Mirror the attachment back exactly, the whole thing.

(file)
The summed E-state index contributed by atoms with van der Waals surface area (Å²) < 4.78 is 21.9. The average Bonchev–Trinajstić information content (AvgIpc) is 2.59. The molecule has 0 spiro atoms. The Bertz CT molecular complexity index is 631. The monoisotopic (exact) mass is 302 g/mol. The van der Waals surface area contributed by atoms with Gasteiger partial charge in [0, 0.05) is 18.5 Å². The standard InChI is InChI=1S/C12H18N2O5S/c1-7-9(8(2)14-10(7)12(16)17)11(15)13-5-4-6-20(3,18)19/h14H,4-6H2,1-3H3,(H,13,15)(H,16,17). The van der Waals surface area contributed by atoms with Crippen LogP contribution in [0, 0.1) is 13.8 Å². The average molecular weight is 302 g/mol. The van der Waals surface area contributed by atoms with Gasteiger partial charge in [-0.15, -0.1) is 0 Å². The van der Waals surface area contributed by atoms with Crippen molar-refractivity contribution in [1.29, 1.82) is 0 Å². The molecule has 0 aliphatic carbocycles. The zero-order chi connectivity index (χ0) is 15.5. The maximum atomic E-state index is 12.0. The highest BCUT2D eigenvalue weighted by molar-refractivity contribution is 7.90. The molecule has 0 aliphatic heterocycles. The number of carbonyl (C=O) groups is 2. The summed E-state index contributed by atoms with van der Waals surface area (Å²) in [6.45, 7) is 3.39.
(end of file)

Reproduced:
The summed E-state index contributed by atoms with van der Waals surface area (Å²) < 4.78 is 21.9. The average Bonchev–Trinajstić information content (AvgIpc) is 2.59. The molecule has 0 spiro atoms. The Bertz CT molecular complexity index is 631. The monoisotopic (exact) mass is 302 g/mol. The van der Waals surface area contributed by atoms with Gasteiger partial charge in [0, 0.05) is 18.5 Å². The standard InChI is InChI=1S/C12H18N2O5S/c1-7-9(8(2)14-10(7)12(16)17)11(15)13-5-4-6-20(3,18)19/h14H,4-6H2,1-3H3,(H,13,15)(H,16,17). The van der Waals surface area contributed by atoms with Crippen LogP contribution in [0, 0.1) is 13.8 Å². The average molecular weight is 302 g/mol. The van der Waals surface area contributed by atoms with Gasteiger partial charge in [-0.15, -0.1) is 0 Å². The van der Waals surface area contributed by atoms with Crippen molar-refractivity contribution in [1.29, 1.82) is 0 Å². The molecule has 0 aliphatic carbocycles. The zero-order chi connectivity index (χ0) is 15.5. The maximum atomic E-state index is 12.0. The highest BCUT2D eigenvalue weighted by molar-refractivity contribution is 7.90. The molecule has 0 aliphatic heterocycles. The number of carbonyl (C=O) groups is 2. The summed E-state index contributed by atoms with van der Waals surface area (Å²) in [6.45, 7) is 3.39.